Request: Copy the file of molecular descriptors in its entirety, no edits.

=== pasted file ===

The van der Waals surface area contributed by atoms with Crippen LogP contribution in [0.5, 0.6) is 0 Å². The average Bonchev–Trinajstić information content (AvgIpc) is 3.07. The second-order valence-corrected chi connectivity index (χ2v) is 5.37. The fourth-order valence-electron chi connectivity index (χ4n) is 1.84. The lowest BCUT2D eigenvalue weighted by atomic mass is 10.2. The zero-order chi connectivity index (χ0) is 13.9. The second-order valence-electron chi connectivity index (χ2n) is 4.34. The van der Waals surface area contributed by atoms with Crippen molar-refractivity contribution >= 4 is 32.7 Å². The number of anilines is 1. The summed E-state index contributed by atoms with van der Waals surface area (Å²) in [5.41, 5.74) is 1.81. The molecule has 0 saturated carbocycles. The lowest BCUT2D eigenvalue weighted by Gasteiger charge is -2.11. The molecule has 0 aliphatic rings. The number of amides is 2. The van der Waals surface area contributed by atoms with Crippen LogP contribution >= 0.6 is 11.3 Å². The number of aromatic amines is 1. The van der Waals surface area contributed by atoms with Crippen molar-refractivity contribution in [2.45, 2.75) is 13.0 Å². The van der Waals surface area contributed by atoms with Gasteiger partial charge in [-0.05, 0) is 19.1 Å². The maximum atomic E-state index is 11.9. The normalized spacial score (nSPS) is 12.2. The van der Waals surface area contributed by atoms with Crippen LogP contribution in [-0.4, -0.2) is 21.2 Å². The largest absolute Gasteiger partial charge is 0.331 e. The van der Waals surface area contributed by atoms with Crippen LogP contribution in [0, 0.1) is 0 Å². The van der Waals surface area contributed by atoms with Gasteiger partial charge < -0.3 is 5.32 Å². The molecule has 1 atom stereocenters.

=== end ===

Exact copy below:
The van der Waals surface area contributed by atoms with Crippen LogP contribution in [0.5, 0.6) is 0 Å². The average Bonchev–Trinajstić information content (AvgIpc) is 3.07. The second-order valence-corrected chi connectivity index (χ2v) is 5.37. The fourth-order valence-electron chi connectivity index (χ4n) is 1.84. The lowest BCUT2D eigenvalue weighted by atomic mass is 10.2. The zero-order chi connectivity index (χ0) is 13.9. The second-order valence-electron chi connectivity index (χ2n) is 4.34. The van der Waals surface area contributed by atoms with Crippen molar-refractivity contribution >= 4 is 32.7 Å². The number of anilines is 1. The summed E-state index contributed by atoms with van der Waals surface area (Å²) in [5.41, 5.74) is 1.81. The molecule has 0 saturated carbocycles. The lowest BCUT2D eigenvalue weighted by Gasteiger charge is -2.11. The molecule has 0 aliphatic rings. The number of amides is 2. The van der Waals surface area contributed by atoms with Crippen LogP contribution >= 0.6 is 11.3 Å². The number of aromatic amines is 1. The van der Waals surface area contributed by atoms with Crippen molar-refractivity contribution in [2.45, 2.75) is 13.0 Å². The van der Waals surface area contributed by atoms with Gasteiger partial charge in [-0.05, 0) is 19.1 Å². The maximum atomic E-state index is 11.9. The normalized spacial score (nSPS) is 12.2. The van der Waals surface area contributed by atoms with Crippen LogP contribution in [-0.4, -0.2) is 21.2 Å². The largest absolute Gasteiger partial charge is 0.331 e. The van der Waals surface area contributed by atoms with Crippen LogP contribution in [0, 0.1) is 0 Å². The van der Waals surface area contributed by atoms with Gasteiger partial charge < -0.3 is 5.32 Å². The molecule has 1 atom stereocenters.